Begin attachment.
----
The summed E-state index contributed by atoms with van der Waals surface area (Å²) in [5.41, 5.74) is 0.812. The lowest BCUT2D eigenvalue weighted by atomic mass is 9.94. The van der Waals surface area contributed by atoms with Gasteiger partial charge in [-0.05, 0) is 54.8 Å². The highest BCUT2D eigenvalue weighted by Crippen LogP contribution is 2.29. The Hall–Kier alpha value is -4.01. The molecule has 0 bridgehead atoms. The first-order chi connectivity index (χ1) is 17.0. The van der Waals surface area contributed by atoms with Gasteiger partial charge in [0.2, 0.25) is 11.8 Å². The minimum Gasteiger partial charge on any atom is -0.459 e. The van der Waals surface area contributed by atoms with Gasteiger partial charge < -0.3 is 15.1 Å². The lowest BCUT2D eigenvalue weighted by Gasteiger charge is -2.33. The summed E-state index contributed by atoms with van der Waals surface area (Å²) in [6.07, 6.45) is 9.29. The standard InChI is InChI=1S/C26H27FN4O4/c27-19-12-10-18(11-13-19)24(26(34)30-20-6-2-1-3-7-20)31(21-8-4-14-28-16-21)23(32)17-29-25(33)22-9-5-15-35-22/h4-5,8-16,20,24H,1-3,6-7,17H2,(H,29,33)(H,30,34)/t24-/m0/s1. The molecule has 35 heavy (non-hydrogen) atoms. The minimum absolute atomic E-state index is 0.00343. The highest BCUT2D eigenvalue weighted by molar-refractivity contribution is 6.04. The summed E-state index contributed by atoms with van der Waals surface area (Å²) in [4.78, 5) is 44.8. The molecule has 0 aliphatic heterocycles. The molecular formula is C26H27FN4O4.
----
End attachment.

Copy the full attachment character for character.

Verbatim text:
The summed E-state index contributed by atoms with van der Waals surface area (Å²) in [5.41, 5.74) is 0.812. The lowest BCUT2D eigenvalue weighted by atomic mass is 9.94. The van der Waals surface area contributed by atoms with Gasteiger partial charge in [-0.05, 0) is 54.8 Å². The highest BCUT2D eigenvalue weighted by Crippen LogP contribution is 2.29. The Hall–Kier alpha value is -4.01. The molecule has 0 bridgehead atoms. The first-order chi connectivity index (χ1) is 17.0. The van der Waals surface area contributed by atoms with Gasteiger partial charge in [0.2, 0.25) is 11.8 Å². The minimum Gasteiger partial charge on any atom is -0.459 e. The van der Waals surface area contributed by atoms with Gasteiger partial charge < -0.3 is 15.1 Å². The lowest BCUT2D eigenvalue weighted by Gasteiger charge is -2.33. The summed E-state index contributed by atoms with van der Waals surface area (Å²) in [6.07, 6.45) is 9.29. The standard InChI is InChI=1S/C26H27FN4O4/c27-19-12-10-18(11-13-19)24(26(34)30-20-6-2-1-3-7-20)31(21-8-4-14-28-16-21)23(32)17-29-25(33)22-9-5-15-35-22/h4-5,8-16,20,24H,1-3,6-7,17H2,(H,29,33)(H,30,34)/t24-/m0/s1. The molecule has 35 heavy (non-hydrogen) atoms. The minimum absolute atomic E-state index is 0.00343. The highest BCUT2D eigenvalue weighted by molar-refractivity contribution is 6.04. The summed E-state index contributed by atoms with van der Waals surface area (Å²) in [4.78, 5) is 44.8. The molecule has 0 aliphatic heterocycles. The molecular formula is C26H27FN4O4.